Kathinka FINN.no

Fredrik FINN.no

The purpose of this case study was to investigate the journey that small companies experience when they try to become corporate customers of FINN.no. “Some of the systems for corporate advertisers are known to be handled manually by sales personnel, involving many instances of phone calls and e-mail exchange with customers”, says Kathinka Fürst Ihlen, Product Manager at FINN.no. “We must develop and redesign this process further and adjust it to fit the other systems in our service”, she adds.

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Case study: “The energy experience”

VISUAL is tested iteratively each year through empirical case studies with our industry partners, as a basis for assessing and developing the language. The energy supplier Hafslund Strøm was the host of the first industry case in VISUAL.

Thor Haugnæss

Thor Haugnæss

“In recent years we have adopted several new communication channels to support the dialogue with our customers,” says Thor Haugnæss, business developer at Hafslund. “It is challenging to provide a consistent customer experience across all the channels, especially since there are several actors within the Hafslund group who are involved and directly touches upon the customer relationship.”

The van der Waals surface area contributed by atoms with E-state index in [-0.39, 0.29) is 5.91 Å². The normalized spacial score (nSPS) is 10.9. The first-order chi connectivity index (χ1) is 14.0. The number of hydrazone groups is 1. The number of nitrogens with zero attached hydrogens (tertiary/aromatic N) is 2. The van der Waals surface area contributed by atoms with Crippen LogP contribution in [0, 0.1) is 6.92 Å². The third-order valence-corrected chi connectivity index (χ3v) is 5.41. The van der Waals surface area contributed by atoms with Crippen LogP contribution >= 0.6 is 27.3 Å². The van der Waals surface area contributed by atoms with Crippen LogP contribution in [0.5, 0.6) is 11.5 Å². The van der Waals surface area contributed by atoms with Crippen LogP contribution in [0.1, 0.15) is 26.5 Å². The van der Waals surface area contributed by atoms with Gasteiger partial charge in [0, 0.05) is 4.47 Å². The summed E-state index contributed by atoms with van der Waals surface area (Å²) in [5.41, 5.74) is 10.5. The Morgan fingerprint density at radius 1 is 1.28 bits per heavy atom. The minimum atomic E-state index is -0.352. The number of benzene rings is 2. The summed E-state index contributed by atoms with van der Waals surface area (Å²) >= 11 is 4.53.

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In-house designer’s practice vs. agency designer’s

During the last 10-15 years there has been a lot of focus on the service designer as part of design agencies. Evidence of this can be found by looking at who is tweeting, who are active on linkedin groups, and the lineup of speakers at conferences for professionals. Not that there are no other roles and no other organisations that service designers are working in. Just as in any other design discipline there will of course be so called “in-house” service designers. Architects are working in building companies, interaction designers are working in public sector organisations, etc. In earlier work by Holmlid and Artman, focusing on procurement of well-designed IT-systems, we noted that there are strategic, managerial as well as design practice implications of an in-house position.

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Why do we need a visual language for service design?

The number of digital services that we have to deal with has exploded. They are provided through a range of different marketing channels and across various technical platforms, and we order everything from cinema tickets and new summer clothes to travel cards and holidays. Even public services have gone digital, and this year a million Norwegians submitted their tax return online.

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This is VISUAL

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The VISUAL project
Project leader:
Ragnhild Halvorsrud, SINTEF ICT
E-mail: ragnhild.halvorsrud <at> sintef.no

Project owner:
Lasse Pedersen, Halogen
E-mail: lasse.pedersen <at> halogen.no

Funding:
The project is an innovation project supported by the Research Council of Norway.